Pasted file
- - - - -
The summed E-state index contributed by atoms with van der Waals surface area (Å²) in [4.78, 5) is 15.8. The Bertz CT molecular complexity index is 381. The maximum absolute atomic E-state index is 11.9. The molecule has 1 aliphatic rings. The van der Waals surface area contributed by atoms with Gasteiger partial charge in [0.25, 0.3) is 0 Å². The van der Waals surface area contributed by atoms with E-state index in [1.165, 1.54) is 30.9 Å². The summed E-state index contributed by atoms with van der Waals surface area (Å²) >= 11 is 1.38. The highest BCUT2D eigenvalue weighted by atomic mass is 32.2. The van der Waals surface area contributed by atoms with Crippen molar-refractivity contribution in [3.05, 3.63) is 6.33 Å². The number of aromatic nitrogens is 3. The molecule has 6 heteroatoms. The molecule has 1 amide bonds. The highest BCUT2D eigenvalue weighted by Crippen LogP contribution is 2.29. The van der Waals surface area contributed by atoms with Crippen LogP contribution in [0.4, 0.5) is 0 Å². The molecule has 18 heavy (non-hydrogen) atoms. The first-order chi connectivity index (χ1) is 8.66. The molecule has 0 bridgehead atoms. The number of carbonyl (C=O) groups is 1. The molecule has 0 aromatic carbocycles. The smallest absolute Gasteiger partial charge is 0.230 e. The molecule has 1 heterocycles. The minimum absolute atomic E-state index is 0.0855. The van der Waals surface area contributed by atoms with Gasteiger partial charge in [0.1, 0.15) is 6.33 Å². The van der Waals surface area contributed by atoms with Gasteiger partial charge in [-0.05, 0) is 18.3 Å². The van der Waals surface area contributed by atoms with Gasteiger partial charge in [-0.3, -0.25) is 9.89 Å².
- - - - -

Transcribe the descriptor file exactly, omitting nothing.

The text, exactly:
The summed E-state index contributed by atoms with van der Waals surface area (Å²) in [4.78, 5) is 15.8. The Bertz CT molecular complexity index is 381. The maximum absolute atomic E-state index is 11.9. The molecule has 1 aliphatic rings. The van der Waals surface area contributed by atoms with Gasteiger partial charge in [0.25, 0.3) is 0 Å². The van der Waals surface area contributed by atoms with E-state index in [1.165, 1.54) is 30.9 Å². The summed E-state index contributed by atoms with van der Waals surface area (Å²) >= 11 is 1.38. The highest BCUT2D eigenvalue weighted by atomic mass is 32.2. The van der Waals surface area contributed by atoms with Crippen molar-refractivity contribution in [3.05, 3.63) is 6.33 Å². The number of aromatic nitrogens is 3. The molecule has 6 heteroatoms. The molecule has 1 amide bonds. The highest BCUT2D eigenvalue weighted by Crippen LogP contribution is 2.29. The van der Waals surface area contributed by atoms with Crippen LogP contribution in [0.4, 0.5) is 0 Å². The molecule has 18 heavy (non-hydrogen) atoms. The first-order chi connectivity index (χ1) is 8.66. The molecule has 0 bridgehead atoms. The number of carbonyl (C=O) groups is 1. The molecule has 0 aromatic carbocycles. The smallest absolute Gasteiger partial charge is 0.230 e. The molecule has 1 heterocycles. The minimum absolute atomic E-state index is 0.0855. The van der Waals surface area contributed by atoms with Gasteiger partial charge in [0.1, 0.15) is 6.33 Å². The van der Waals surface area contributed by atoms with Gasteiger partial charge in [-0.05, 0) is 18.3 Å². The van der Waals surface area contributed by atoms with Gasteiger partial charge in [-0.3, -0.25) is 9.89 Å².